The IRS's valuation approach has been subject to criticism because for purposes of computing the charitable deduction upon its creation, the net income limitation is simply ignored in valuing the charitable remainder interest. In a letter to the IRS dated April 4, 2008, for example, the Committee on Estate and Gift Taxation of the New York City Bar Association urged the adoption of a “consistent approach to valuation of the income interest when the NIMCRUT is created and upon early termination protects all parties” and, accordingly, asserted that the IRS should similarly ignore the net income limitation in determining payouts to noncharitable beneficiaries upon the early termination of a NIMCRUT. The letter concludes that “we urge you to issue a published ruling confirming that the proper method for valuing the income interest and the remainder interest of a NIMCRUT that is being terminated early is the same method that is used to value those interests when a NIMCRUT is created.”[20] No such published ruling has ever been issued. 

Propriety of Historical Valuation Approach Used By IRS in Private Letter Rulings

As indicated above, for charitable income tax purposes, the IRS ruling position assumes that, regardless of the net income limitation, the noncharitable beneficiary of a NIMCRUT or NICRUT will receive the full amount of the payments based on the stated unitrust payout percentage, thereby minimizing the charitable deduction.  For self-dealing purposes, however, the ruling position assumes that only the fiduciary accounting net income (based on the Section 7520 rate in the month of termination) will be paid to the noncharitable beneficiary,[21] thereby minimizing the payout to the noncharitable beneficiary upon the termination of the trust in a low interest rate environment.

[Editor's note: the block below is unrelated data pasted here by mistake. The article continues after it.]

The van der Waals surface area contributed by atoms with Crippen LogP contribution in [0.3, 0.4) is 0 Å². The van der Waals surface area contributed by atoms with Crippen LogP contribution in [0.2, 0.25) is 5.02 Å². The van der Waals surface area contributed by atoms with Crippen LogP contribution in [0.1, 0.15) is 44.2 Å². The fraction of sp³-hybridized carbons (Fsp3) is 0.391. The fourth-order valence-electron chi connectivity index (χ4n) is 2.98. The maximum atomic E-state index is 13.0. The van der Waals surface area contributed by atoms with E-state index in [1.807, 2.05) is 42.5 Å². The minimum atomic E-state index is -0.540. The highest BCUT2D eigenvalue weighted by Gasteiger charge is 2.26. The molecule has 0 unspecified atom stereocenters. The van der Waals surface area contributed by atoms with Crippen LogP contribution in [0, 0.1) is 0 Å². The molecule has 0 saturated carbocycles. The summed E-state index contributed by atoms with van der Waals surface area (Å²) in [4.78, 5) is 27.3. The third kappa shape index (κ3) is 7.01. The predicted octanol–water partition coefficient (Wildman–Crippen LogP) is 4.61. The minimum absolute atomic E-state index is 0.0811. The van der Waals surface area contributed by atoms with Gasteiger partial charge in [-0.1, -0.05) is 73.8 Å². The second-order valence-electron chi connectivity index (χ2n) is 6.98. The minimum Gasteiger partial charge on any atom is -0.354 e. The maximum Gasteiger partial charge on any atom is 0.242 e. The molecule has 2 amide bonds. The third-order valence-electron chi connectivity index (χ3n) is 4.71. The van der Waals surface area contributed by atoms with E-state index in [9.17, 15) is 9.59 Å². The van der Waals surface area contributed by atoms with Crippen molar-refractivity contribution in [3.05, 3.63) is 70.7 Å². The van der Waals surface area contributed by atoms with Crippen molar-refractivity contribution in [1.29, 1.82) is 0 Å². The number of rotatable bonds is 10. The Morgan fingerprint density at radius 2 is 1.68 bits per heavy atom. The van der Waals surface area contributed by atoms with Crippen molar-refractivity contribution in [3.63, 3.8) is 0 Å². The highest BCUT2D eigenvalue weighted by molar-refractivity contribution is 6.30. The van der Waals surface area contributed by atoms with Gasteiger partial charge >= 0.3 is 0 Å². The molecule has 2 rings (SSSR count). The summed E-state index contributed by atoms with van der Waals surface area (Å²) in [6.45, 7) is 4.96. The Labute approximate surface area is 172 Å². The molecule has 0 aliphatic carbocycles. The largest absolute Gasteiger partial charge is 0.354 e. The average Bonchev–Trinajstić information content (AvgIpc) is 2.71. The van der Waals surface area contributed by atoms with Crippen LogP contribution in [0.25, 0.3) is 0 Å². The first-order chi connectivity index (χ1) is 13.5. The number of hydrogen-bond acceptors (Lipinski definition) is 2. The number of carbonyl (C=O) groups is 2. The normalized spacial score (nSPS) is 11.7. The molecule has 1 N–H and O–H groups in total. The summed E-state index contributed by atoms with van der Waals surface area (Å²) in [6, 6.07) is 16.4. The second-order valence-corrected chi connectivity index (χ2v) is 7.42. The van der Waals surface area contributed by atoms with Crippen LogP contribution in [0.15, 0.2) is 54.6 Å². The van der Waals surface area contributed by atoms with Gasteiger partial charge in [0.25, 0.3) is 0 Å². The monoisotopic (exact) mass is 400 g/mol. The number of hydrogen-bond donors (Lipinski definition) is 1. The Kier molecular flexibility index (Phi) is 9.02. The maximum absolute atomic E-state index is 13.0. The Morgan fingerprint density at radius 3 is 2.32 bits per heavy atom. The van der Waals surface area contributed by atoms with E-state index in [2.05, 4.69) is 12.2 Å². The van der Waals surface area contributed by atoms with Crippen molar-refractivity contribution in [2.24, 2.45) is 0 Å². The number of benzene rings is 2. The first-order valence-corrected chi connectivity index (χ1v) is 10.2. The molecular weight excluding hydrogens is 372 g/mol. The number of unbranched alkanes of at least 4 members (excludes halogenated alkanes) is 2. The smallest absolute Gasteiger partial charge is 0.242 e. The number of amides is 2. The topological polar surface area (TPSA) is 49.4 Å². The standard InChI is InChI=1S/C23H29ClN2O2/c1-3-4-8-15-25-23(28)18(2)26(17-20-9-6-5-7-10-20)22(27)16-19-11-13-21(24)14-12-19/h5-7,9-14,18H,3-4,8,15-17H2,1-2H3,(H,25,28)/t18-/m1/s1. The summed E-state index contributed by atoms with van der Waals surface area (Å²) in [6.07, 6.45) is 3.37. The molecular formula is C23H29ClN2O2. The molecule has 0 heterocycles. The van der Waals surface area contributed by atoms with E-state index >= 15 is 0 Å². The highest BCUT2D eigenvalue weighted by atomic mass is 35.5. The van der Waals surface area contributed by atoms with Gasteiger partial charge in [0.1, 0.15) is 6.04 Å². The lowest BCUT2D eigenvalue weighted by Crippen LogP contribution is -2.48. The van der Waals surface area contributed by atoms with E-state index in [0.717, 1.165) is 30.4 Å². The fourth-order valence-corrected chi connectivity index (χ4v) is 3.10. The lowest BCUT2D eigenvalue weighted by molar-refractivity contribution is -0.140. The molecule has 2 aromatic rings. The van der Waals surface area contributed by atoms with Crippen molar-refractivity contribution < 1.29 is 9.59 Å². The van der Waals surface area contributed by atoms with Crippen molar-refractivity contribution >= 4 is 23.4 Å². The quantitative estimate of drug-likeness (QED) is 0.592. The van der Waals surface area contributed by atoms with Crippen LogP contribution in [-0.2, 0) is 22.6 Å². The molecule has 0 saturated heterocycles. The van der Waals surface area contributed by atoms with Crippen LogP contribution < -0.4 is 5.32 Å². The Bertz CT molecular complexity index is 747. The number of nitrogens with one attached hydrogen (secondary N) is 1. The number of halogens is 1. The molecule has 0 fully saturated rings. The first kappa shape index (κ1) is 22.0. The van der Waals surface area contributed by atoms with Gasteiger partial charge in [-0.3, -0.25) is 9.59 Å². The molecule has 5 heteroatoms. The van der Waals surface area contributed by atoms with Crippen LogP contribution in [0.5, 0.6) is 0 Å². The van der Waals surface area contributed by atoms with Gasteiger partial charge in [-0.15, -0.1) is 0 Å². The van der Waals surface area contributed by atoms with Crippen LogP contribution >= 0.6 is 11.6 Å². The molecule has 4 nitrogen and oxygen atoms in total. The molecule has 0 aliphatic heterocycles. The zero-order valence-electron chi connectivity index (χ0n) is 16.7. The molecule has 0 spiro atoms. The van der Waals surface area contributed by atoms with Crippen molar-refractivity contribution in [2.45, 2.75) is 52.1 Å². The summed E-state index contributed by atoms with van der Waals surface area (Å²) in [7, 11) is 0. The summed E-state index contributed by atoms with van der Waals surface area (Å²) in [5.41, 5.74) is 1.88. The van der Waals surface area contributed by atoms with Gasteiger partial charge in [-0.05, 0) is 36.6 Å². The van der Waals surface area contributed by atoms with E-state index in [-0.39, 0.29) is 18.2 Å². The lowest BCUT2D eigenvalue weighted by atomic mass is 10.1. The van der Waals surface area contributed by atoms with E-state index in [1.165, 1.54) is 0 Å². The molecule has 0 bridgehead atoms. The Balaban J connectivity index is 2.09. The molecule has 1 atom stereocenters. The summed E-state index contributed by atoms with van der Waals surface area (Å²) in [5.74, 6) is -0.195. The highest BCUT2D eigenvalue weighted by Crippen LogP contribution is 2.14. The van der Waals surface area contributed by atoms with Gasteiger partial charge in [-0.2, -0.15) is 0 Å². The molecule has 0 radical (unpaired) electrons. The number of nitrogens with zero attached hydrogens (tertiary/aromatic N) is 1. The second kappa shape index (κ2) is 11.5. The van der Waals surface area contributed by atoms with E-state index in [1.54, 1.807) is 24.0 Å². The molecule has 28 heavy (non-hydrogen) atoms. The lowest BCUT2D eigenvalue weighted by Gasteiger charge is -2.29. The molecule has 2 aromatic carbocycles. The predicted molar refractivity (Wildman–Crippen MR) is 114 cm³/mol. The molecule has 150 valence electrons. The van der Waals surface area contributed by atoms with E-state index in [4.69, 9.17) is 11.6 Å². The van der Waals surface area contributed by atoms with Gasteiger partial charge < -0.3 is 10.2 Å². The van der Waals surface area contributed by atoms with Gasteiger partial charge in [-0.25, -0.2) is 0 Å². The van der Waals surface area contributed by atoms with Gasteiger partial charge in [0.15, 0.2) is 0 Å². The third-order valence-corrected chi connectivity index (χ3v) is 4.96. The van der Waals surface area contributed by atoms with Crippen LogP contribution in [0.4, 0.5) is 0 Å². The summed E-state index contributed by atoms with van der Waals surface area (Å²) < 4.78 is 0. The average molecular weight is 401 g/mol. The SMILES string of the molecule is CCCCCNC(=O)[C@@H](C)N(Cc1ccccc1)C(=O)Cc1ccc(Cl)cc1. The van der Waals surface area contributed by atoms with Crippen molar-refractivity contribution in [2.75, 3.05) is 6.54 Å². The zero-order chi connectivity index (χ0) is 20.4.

While the valuation methods applied by the IRS upon the creation of a CRUT and its early termination upon the distribution of the trust assets are indeed inconsistent, the philosophy used in applying different methods is arguably consistent, in that the methods are, respectively, aimed at preventing an inflated charitable income tax deduction upon creation and an inflated distribution to noncharitable beneficiaries upon an early termination. Query whether a charitable remainder beneficiary, or the state attorney general or court having jurisdiction over the trust, would agree that the net income limitation should be ignored in computing the payout to a charity simply because federal tax law ignores the limitation for purposes of computing a settlor's charitable income tax deduction.  Query too, whether a trustee, a fiduciary having a duty of loyalty to both the noncharitable and charitable beneficiaries, can apply a valuation method that, although consistent with the valuation method to calculate a charitable deduction, results in a charitable beneficiary receiving less than what it might otherwise be entitled. Therefore, state law or other constraints may prevent the trustee from making payments upon the early termination of a CRUT based on valuation method used for computing a charitable deduction.

Amendment to Section 664(e) Made by PATH 2015

Section 344 of the Protecting Americans from Tax Hikes Act of 2015 (“PATH 2015”), which was signed into law on December 18, 2015, amended Section 664(e) to add one sentence to the end of the statute.  Section 344 of PATH 2015 provides as follows:

“SEC. 344. CLARIFICATION OF VALUATION RULE FOR EARLY TERMINATION OF CERTAIN CHARITABLE REMAINDER UNITRUSTS.

(a) IN GENERAL.—Section 664(e) is amended—

(1) by adding at the end the following: ‘‘In the case of the early termination of a trust which is a charitable remainder unitrust by reason of subsection (d)(3), the valuation of interests in such trust for purposes of this section shall be made under rules similar to the rules of the preceding sentence”, and

(2) by striking ‘‘FOR PURPOSES OF CHARITABLE CONTRIBUTION’’ in the heading thereof and inserting ‘‘OF INTERESTS”.

(b) EFFECTIVE DATE.—The amendment made by this section shall apply to terminations of trusts occurring after the date of the enactment of this Act.”

Under Section 664(e) as amended by PATH 2015, in the case of an early termination of a CRUT subject to a net income limitation, the interests of the beneficiaries are valued using rules similar to the rules for valuing such interests for purposes of computing the charitable contribution deduction when the trust is created.  In light of today’s low interest rate environment, the amendment to Section 664(e) under PATH 2015, under which the net income limitation is ignored upon an early termination of a CRUT, results in a greater value being attributed to the noncharitable beneficial interest and, in turn, a lesser value attributed to the charitable remainder interest.